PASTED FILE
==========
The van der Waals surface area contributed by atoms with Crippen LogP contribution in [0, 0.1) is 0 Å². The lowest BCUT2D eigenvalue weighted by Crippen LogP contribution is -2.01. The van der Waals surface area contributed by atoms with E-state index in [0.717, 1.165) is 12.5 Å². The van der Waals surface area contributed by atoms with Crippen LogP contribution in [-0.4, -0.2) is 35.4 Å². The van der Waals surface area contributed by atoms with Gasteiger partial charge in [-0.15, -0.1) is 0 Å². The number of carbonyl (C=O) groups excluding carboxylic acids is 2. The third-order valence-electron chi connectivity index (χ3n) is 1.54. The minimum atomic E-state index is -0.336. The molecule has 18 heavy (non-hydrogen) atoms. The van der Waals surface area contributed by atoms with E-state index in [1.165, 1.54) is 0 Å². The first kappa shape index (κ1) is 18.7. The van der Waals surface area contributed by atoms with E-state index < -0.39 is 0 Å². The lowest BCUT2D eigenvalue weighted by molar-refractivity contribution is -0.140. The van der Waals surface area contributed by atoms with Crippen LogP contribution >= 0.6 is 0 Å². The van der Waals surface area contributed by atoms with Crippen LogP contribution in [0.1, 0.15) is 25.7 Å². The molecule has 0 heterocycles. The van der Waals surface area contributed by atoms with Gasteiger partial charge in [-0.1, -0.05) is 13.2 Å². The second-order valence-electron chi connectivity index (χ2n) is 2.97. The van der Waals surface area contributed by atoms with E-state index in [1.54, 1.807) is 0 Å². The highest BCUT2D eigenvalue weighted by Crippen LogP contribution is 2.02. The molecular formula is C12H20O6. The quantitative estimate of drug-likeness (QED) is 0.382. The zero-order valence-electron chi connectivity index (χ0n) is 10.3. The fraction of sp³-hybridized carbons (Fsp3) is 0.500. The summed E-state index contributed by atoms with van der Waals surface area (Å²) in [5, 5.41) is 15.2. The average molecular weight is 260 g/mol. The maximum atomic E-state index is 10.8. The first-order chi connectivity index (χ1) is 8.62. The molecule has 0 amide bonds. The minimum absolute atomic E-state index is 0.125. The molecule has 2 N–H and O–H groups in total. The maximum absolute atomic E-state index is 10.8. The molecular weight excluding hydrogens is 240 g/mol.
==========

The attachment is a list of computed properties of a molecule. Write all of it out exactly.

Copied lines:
The van der Waals surface area contributed by atoms with Crippen LogP contribution in [0, 0.1) is 0 Å². The lowest BCUT2D eigenvalue weighted by Crippen LogP contribution is -2.01. The van der Waals surface area contributed by atoms with E-state index in [0.717, 1.165) is 12.5 Å². The van der Waals surface area contributed by atoms with Crippen LogP contribution in [-0.4, -0.2) is 35.4 Å². The van der Waals surface area contributed by atoms with Gasteiger partial charge in [-0.15, -0.1) is 0 Å². The number of carbonyl (C=O) groups excluding carboxylic acids is 2. The third-order valence-electron chi connectivity index (χ3n) is 1.54. The minimum atomic E-state index is -0.336. The molecule has 18 heavy (non-hydrogen) atoms. The van der Waals surface area contributed by atoms with E-state index in [1.165, 1.54) is 0 Å². The first kappa shape index (κ1) is 18.7. The van der Waals surface area contributed by atoms with E-state index < -0.39 is 0 Å². The lowest BCUT2D eigenvalue weighted by molar-refractivity contribution is -0.140. The van der Waals surface area contributed by atoms with Crippen LogP contribution >= 0.6 is 0 Å². The van der Waals surface area contributed by atoms with Crippen LogP contribution in [0.1, 0.15) is 25.7 Å². The molecule has 0 heterocycles. The van der Waals surface area contributed by atoms with Gasteiger partial charge in [-0.1, -0.05) is 13.2 Å². The second-order valence-electron chi connectivity index (χ2n) is 2.97. The van der Waals surface area contributed by atoms with E-state index in [1.54, 1.807) is 0 Å². The highest BCUT2D eigenvalue weighted by Crippen LogP contribution is 2.02. The molecular formula is C12H20O6. The quantitative estimate of drug-likeness (QED) is 0.382. The zero-order valence-electron chi connectivity index (χ0n) is 10.3. The fraction of sp³-hybridized carbons (Fsp3) is 0.500. The summed E-state index contributed by atoms with van der Waals surface area (Å²) in [5, 5.41) is 15.2. The average molecular weight is 260 g/mol. The maximum atomic E-state index is 10.8. The first-order chi connectivity index (χ1) is 8.62. The molecule has 0 amide bonds. The minimum absolute atomic E-state index is 0.125. The molecule has 2 N–H and O–H groups in total. The maximum absolute atomic E-state index is 10.8. The molecular weight excluding hydrogens is 240 g/mol.